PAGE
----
The Phillies have been in camp for a little under one week, and in that time we’ve already been offered a number of interesting glimpses into the management style and general behavior of Gabe Kapler.
Here’s Vince Velasquez on Kapler’s workout regimen, per Matt Breen:
“We’ll be standing in the weight room just having a normal conversation and next thing you know, there’s four plates on each side. Like, gosh, what is he doing that we’re not doing, you know? I love it.”
Here’s Matt Gelb on players taking snaps out of position.
Here’s Kapler using his phone to record video of player performance.
Here’s the bit about actual umpires being called in to call balls and strikes for pitchers during bullpen sessions.
Here’s the bit about all the music being played on the fields.
Here’s the video of Kapler acting like a little kid in a little league dugout during a spring training bullpen session.
And here’s Matt Mullin on the many things Kapler is doing differently than at your typical spring training: Practices that start later in the morning, in part to respond to body clocks and in part because the field is dry; giving players off days after particularly harder practice sessions; treating every single player different, in a way of meeting them where they are; and all that talk about playing “boldly.”
Here’s a quote:
“One of the questions I’ve been asking a lot of our players is, ‘What does it mean to play boldly?’ What does it mean to deliver a pitch boldly, what does it mean to take a swing in the batters box boldly, what does it mean to communicate boldly? And what I’ve gotten in return is: with conviction, with fearlessness, courageously, with intent.”
When speaking about expectations, he didn’t flinch in saying he thinks his team will compete for a National League East title in September. He didn’t even use qualifiers that singled out positions or players, such as “If we get more innings from our rotation” or “If Maikel Franco turns into a star.” Instead it was a statement about the whole team stepping just a little forward. To Kapler, the effort – not even the buy-in, because if you ask Kapler, he isn’t selling this – should be from all corners. The team as a unit matters more than any one player, even as Kapler is determined to treat every player in a way comfortable to him.
I’d imagine that, for a ballplayer, a fresh environment where the manager is energetically spilling his thoughts about boldness and expectation can be quite intoxicating. It could also be overbearing, but we’re only a week into this thing. Still, you see the quote from Velasquez, and you hear that Carlos Santana and Franco are already joined at the hip, and you read about Pat Neshek wanting to return to Philadelphia, even spurning higher offers, and you have to believe there’s something to this.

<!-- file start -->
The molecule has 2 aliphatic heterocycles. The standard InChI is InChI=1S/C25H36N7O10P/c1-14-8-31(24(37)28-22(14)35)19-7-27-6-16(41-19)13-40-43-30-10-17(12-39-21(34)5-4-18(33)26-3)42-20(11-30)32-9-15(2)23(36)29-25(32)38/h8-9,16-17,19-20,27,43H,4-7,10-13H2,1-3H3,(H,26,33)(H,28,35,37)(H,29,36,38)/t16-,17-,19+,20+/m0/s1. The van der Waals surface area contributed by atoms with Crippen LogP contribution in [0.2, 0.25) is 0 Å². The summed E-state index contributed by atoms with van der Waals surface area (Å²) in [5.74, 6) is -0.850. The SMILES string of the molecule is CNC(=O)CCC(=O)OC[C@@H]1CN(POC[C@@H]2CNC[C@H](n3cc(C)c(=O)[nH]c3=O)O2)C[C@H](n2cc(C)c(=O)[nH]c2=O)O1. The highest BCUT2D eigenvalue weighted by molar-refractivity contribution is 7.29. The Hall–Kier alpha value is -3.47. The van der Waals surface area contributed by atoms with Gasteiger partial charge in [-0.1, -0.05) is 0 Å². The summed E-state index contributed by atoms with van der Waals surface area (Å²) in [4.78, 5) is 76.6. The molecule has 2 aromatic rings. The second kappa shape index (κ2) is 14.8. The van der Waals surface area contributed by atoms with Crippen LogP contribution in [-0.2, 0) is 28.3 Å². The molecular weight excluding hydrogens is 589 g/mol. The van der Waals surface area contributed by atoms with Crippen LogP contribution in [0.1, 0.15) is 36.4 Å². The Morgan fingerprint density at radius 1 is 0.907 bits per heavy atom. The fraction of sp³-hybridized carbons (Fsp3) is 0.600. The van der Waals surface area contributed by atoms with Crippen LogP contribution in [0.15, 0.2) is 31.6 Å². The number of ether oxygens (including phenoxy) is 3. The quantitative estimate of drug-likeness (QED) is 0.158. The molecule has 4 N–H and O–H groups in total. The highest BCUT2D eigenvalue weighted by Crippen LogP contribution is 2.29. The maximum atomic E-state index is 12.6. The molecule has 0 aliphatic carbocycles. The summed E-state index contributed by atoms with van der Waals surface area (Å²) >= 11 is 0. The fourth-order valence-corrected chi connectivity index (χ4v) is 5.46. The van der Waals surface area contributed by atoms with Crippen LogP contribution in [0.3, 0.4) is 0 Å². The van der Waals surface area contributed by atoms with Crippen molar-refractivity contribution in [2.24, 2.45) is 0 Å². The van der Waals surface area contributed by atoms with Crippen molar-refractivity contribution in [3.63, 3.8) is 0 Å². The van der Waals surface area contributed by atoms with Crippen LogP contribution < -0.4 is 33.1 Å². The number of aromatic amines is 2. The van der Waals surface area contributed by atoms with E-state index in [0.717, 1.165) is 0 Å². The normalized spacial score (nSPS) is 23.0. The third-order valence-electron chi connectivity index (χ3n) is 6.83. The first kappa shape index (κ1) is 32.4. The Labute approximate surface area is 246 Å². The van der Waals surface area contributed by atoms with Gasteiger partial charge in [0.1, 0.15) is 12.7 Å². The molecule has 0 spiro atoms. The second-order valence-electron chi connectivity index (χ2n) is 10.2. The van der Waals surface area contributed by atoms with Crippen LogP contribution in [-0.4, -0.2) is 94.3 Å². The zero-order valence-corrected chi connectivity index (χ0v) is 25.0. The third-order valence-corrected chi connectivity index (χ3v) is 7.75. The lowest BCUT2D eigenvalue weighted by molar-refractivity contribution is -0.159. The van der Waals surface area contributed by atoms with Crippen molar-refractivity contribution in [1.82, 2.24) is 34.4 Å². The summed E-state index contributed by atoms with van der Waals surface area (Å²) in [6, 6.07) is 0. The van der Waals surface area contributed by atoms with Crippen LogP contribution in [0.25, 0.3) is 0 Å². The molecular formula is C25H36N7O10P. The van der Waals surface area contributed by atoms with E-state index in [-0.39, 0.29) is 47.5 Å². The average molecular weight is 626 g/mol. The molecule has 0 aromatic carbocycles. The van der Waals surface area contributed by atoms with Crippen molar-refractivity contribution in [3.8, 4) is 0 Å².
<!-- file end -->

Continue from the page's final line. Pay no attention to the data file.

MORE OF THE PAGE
Just read about Velasquez, who of all players has spoken the most about the Kapler effect. It makes sense – from what we know of Velasquez, he’s an energetic, slightly eccentric guy who can’t stop talking about how he feels, especially when he’s struggling. Guys like that – and I’m one of them – sometimes need a mentor who speaks his language and can be a cheerleader, critic and buddy, all at once. Kapler, who has kept in touch with the pitcher throughout the offseason, seems fine tuned to Velasquez. Now Velasquez has a goal of throwing 200 innings in 2018. Hey, we’ll see when the pitches hit the mitt, but this positive behavior is a welcome sign for a guy who has the potential to be a top-line starter.
Heck, think about it – Velasquez was at his absolute best extremely early in his tenure in Philadelphia. With more losing, a rash of tough outings and a mass of confusing information, Velasquez only worsened. It’s possible he only needs to simplify, focus and stick to what he does best: pump fastballs and mix in a breaking ball or two. Again, we’ll see, but this is a great sign early on.
Want more? How about Kapler on Odubel Herrera, who arrived at camp with bronze dreadlocks and goatee. Kapler is oozing with praise over Herrera’s performance and attitude. He spun Herrera’s lapses on the field into praise about Phillies fans. He’s holding Herrera as an example for how to play boldly and how to play with a positive demeanor. That’s great, especially considering Herrera is among the highest-paid players on the roster. The Phillies need him to set the table and set the example as the character who defines this squad.
It’s only been a few days, but already there’s a sense that this Phillies team is going to be different from any that came before. We might chuckle at some of Kapler’s quotes. We might question some of the tactics. But we might also see Velasquez turn into an ace, and we might also see Herrera turn into one of the top outfielders in the game, bar none. We might have a team that we’ll love because they play hard and fierce, never with fear and always – yes – boldly.